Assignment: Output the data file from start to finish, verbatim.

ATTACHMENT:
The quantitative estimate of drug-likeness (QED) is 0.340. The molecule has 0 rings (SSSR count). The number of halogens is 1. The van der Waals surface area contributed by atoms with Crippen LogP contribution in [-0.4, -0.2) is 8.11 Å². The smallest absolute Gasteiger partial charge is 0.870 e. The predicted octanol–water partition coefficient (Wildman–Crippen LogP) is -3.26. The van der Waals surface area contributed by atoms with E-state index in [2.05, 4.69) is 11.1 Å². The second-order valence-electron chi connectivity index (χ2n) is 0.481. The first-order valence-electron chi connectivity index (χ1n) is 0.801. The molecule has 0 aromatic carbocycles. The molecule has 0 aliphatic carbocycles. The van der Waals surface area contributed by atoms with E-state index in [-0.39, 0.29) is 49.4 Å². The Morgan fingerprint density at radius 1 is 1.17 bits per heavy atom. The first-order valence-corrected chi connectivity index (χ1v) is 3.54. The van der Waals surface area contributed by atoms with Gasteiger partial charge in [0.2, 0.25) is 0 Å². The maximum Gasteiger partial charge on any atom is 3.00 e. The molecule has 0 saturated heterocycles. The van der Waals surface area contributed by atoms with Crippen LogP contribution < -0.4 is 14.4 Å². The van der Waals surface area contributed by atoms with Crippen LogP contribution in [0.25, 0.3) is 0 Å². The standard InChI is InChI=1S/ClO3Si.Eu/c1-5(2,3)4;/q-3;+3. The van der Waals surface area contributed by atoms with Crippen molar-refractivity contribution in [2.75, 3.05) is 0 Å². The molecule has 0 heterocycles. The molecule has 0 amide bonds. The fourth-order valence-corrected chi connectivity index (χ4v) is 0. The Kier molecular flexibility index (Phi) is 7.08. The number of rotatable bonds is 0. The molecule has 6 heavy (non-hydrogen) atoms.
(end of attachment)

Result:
The quantitative estimate of drug-likeness (QED) is 0.340. The molecule has 0 rings (SSSR count). The number of halogens is 1. The van der Waals surface area contributed by atoms with Crippen LogP contribution in [-0.4, -0.2) is 8.11 Å². The smallest absolute Gasteiger partial charge is 0.870 e. The predicted octanol–water partition coefficient (Wildman–Crippen LogP) is -3.26. The van der Waals surface area contributed by atoms with E-state index in [2.05, 4.69) is 11.1 Å². The second-order valence-electron chi connectivity index (χ2n) is 0.481. The first-order valence-electron chi connectivity index (χ1n) is 0.801. The molecule has 0 aromatic carbocycles. The molecule has 0 aliphatic carbocycles. The van der Waals surface area contributed by atoms with E-state index in [-0.39, 0.29) is 49.4 Å². The Morgan fingerprint density at radius 1 is 1.17 bits per heavy atom. The first-order valence-corrected chi connectivity index (χ1v) is 3.54. The van der Waals surface area contributed by atoms with Gasteiger partial charge in [0.2, 0.25) is 0 Å². The maximum Gasteiger partial charge on any atom is 3.00 e. The molecule has 0 saturated heterocycles. The van der Waals surface area contributed by atoms with Crippen LogP contribution < -0.4 is 14.4 Å². The van der Waals surface area contributed by atoms with Crippen LogP contribution in [0.25, 0.3) is 0 Å². The standard InChI is InChI=1S/ClO3Si.Eu/c1-5(2,3)4;/q-3;+3. The van der Waals surface area contributed by atoms with Crippen molar-refractivity contribution in [2.75, 3.05) is 0 Å². The molecule has 0 heterocycles. The molecule has 0 amide bonds. The fourth-order valence-corrected chi connectivity index (χ4v) is 0. The Kier molecular flexibility index (Phi) is 7.08. The number of rotatable bonds is 0. The molecule has 6 heavy (non-hydrogen) atoms.